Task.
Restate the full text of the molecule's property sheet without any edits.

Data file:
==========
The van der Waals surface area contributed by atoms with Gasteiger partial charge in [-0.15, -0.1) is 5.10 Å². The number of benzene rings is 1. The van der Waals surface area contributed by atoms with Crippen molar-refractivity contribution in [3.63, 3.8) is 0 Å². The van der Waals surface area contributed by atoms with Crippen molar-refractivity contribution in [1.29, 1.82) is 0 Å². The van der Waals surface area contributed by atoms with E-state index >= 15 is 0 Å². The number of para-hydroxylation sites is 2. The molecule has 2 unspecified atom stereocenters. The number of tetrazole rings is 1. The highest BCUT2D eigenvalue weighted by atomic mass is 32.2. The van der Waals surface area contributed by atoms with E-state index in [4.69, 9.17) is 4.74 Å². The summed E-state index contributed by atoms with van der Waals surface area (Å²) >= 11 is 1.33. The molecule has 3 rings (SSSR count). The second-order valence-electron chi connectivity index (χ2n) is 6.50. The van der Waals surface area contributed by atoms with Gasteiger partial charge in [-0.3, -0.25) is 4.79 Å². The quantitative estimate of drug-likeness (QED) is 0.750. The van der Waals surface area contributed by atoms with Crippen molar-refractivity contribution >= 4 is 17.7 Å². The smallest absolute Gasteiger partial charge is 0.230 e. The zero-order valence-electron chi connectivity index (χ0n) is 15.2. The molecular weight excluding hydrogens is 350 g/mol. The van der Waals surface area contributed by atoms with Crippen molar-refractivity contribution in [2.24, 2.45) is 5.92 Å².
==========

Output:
The van der Waals surface area contributed by atoms with Gasteiger partial charge in [-0.15, -0.1) is 5.10 Å². The number of benzene rings is 1. The van der Waals surface area contributed by atoms with Crippen molar-refractivity contribution in [3.63, 3.8) is 0 Å². The van der Waals surface area contributed by atoms with Crippen molar-refractivity contribution in [1.29, 1.82) is 0 Å². The van der Waals surface area contributed by atoms with E-state index >= 15 is 0 Å². The number of para-hydroxylation sites is 2. The molecule has 2 unspecified atom stereocenters. The number of tetrazole rings is 1. The highest BCUT2D eigenvalue weighted by atomic mass is 32.2. The van der Waals surface area contributed by atoms with E-state index in [4.69, 9.17) is 4.74 Å². The summed E-state index contributed by atoms with van der Waals surface area (Å²) >= 11 is 1.33. The molecule has 3 rings (SSSR count). The second-order valence-electron chi connectivity index (χ2n) is 6.50. The van der Waals surface area contributed by atoms with Gasteiger partial charge in [-0.3, -0.25) is 4.79 Å². The quantitative estimate of drug-likeness (QED) is 0.750. The van der Waals surface area contributed by atoms with Crippen molar-refractivity contribution >= 4 is 17.7 Å². The smallest absolute Gasteiger partial charge is 0.230 e. The zero-order valence-electron chi connectivity index (χ0n) is 15.2. The molecular weight excluding hydrogens is 350 g/mol. The van der Waals surface area contributed by atoms with Crippen molar-refractivity contribution in [2.24, 2.45) is 5.92 Å².